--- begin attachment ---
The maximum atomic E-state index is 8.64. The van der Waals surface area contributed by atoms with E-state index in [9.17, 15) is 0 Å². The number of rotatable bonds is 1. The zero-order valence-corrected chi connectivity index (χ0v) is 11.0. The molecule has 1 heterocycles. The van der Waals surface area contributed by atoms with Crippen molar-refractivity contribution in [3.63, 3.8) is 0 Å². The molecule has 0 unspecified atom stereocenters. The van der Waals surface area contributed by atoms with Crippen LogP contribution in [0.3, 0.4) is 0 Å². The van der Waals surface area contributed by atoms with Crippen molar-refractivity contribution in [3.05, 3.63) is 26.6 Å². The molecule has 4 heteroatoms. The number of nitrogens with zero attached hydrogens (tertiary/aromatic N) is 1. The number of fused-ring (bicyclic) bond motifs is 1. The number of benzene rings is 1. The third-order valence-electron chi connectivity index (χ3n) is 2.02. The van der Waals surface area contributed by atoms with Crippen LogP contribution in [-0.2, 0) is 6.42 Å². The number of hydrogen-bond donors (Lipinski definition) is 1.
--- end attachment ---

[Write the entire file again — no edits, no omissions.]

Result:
The maximum atomic E-state index is 8.64. The van der Waals surface area contributed by atoms with E-state index in [9.17, 15) is 0 Å². The number of rotatable bonds is 1. The zero-order valence-corrected chi connectivity index (χ0v) is 11.0. The molecule has 1 heterocycles. The van der Waals surface area contributed by atoms with Crippen molar-refractivity contribution in [3.63, 3.8) is 0 Å². The molecule has 0 unspecified atom stereocenters. The van der Waals surface area contributed by atoms with Crippen LogP contribution in [0.3, 0.4) is 0 Å². The van der Waals surface area contributed by atoms with Crippen molar-refractivity contribution in [3.05, 3.63) is 26.6 Å². The molecule has 4 heteroatoms. The number of nitrogens with zero attached hydrogens (tertiary/aromatic N) is 1. The number of fused-ring (bicyclic) bond motifs is 1. The number of benzene rings is 1. The third-order valence-electron chi connectivity index (χ3n) is 2.02. The van der Waals surface area contributed by atoms with Crippen LogP contribution in [-0.2, 0) is 6.42 Å². The number of hydrogen-bond donors (Lipinski definition) is 1.